}
}

This solution doesn't account for moving from one type of collection to another, but Swift has been quite clear that type conversions should be done using initializers. This is why we have Double(_:Int) and not Int.doubleValue() for instance.

(Thomas Krajacic) #3

It's probably around half a year ago that I asked about this, and the problem with mapping a Set is that the result could easily have a different number of items (because of uniquing). Please don't push other people in front of your proposal. If you must, link to their post.

Edit: It's more than a year ago and here is my post: Provide map and flatMap for Set<A> that return a Set

(Ben Cohen) #4

This pitch covers a lot of different topics, and I'd suggest breaking it out into separate threads, to help keep focus on the parts that are more likely to make progress. For example, making map and filter lazy by default is pretty well-trodden ground at this point. It is unlikely to get traction both for the original reasons they aren't and for source-compatibility reasons.

When proposing a new (non-existential) protocol, there is one question that needs to be answered above all things: what new generic code could be written using this protocol? In concrete cases, there is no need for a protocol. If you want a Set, you can use it's initializer from a sequence. It's only if you want to write generic code that abstracts over multiple different types, including Set, that the protocol is needed.

The standard library already has a protocol that allows you to initialize many collections from a sequence: RangeReplaceableCollection. So the question is, is there a common need to write code that is generic over both Set or a potential SortedSet, which aren't range-replaceable, and range-replaceable things like Array or a linked list?

I would say almost certainly not. Set types behave extremely differently to an Array when you construct them from a sequence. They discard elements, they don't preserve ordering. So the number of cases where you would write generic code that genuinely doesn't care about these differences is likely very small.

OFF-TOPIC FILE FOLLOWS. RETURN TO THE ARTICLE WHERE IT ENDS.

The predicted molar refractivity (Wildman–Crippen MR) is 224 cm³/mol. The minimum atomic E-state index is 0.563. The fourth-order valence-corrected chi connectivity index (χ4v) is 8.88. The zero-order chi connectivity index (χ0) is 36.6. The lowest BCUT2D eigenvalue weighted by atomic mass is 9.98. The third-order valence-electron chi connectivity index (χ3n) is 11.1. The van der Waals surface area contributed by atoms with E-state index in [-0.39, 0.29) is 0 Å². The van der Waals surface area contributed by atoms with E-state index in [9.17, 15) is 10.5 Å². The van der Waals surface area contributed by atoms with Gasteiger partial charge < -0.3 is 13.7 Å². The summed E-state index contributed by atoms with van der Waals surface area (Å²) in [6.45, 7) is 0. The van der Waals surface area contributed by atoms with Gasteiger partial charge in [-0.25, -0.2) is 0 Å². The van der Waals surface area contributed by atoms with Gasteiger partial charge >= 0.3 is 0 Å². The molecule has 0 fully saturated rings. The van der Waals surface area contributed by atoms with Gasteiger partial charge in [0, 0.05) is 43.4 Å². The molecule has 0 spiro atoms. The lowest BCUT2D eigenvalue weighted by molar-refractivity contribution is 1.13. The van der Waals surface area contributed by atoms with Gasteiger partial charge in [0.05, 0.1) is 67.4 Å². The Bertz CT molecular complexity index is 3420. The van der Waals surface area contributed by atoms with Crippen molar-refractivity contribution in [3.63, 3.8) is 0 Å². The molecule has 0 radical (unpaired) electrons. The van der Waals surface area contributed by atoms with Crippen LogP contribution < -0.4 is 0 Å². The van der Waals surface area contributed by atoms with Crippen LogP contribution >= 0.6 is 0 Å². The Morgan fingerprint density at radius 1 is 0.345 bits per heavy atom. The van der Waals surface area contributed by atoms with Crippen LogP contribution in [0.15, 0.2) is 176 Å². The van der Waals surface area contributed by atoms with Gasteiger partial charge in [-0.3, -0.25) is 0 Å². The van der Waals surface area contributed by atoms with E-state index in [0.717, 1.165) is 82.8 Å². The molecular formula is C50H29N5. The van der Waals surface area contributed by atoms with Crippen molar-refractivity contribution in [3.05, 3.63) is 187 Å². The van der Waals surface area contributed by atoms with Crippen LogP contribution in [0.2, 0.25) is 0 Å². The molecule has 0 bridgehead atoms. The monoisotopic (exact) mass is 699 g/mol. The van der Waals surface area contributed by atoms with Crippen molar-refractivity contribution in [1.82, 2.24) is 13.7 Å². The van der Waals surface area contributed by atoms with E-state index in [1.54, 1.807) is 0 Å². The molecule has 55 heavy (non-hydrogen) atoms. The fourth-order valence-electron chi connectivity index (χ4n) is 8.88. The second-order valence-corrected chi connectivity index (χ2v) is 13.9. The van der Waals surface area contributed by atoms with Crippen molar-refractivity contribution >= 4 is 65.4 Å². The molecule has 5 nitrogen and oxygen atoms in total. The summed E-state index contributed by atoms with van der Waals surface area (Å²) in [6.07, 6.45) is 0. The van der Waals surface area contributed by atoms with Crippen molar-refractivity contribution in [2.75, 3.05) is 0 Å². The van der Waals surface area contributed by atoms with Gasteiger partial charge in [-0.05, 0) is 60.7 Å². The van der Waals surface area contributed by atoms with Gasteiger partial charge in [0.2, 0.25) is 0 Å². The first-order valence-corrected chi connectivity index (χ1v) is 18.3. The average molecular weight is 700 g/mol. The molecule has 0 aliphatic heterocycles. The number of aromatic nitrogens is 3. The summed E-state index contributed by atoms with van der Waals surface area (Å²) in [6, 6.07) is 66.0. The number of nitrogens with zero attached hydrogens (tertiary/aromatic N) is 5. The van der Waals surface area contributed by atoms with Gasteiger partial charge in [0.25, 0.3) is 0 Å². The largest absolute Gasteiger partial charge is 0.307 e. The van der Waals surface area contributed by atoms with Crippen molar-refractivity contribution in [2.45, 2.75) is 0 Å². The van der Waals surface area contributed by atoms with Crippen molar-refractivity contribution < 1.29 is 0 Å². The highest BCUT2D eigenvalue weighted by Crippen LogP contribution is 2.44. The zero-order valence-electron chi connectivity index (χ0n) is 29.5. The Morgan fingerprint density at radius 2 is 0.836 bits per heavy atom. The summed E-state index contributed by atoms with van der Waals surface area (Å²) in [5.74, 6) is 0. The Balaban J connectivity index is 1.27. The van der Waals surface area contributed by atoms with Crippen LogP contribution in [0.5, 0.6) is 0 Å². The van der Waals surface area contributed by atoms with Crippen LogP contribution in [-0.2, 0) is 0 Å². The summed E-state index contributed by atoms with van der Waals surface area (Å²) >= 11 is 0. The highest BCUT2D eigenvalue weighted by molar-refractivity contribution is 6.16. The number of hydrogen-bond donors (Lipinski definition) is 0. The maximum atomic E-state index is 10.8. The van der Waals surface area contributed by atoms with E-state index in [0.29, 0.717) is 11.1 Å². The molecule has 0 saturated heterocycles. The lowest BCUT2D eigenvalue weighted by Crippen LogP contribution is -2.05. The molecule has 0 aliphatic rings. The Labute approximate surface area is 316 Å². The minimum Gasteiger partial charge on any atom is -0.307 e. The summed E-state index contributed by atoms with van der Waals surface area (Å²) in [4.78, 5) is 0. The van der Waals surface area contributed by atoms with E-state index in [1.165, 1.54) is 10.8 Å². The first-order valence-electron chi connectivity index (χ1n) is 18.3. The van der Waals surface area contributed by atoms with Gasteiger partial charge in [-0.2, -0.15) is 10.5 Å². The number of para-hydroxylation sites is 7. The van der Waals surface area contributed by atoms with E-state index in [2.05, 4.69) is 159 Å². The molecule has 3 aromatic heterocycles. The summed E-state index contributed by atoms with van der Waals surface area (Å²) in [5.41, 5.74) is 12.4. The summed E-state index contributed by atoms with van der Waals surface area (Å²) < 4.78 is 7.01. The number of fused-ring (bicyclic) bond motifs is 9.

This pitch cites one such case: being able to write a function that can be tacked onto the end of a chain that then constructs such a type. The goal here is to allow chaining, and I completely agree that the left-right-left tennis match caused by Swift's initiailizer mechanism is very annoying. But this is just a solution for one specific case, of chains of sequence operations. There are other times when having to zip to the left and wrap the whole expression is irritating:

Float(int1 + int2 + int3)

Ideally we would solve this problem across the board. This could be solved at the language level. But there are also library-level solutions. I'm a supporter of adding pipe-forward to the standard library for this:

infix operator |>

func |> <T,U>(lhs: T, rhs: (T)->U) -> U {
  return rhs(lhs)
}

let set = (0..<10).lazy.map(String.init) |> Set.init
let float = (1 + 2 + 3) |> Float.init
9 Likes
(Rudolf Adamkovič) #5

I'm +1 on the idea but −1 on the map(into:) naming and the |> operator. What I would like to see is a simple method along these lines:

extension Whatchamacallit {
    func apply<T>(_ closure: (Self) -> T) -> T {
        return closure(self)
    }
}

Unlike the |> operator, this would read like today's Swift:

valuesIfExist
    .compactMap { value in value }
    .filter { value in value <= maxValue }
    .map { value in value + 1 }
    .apply(Set.init)

The question is, where should the apply method live? It is potentially useful with any type except Never. If Any could be extended, this would be a great addition...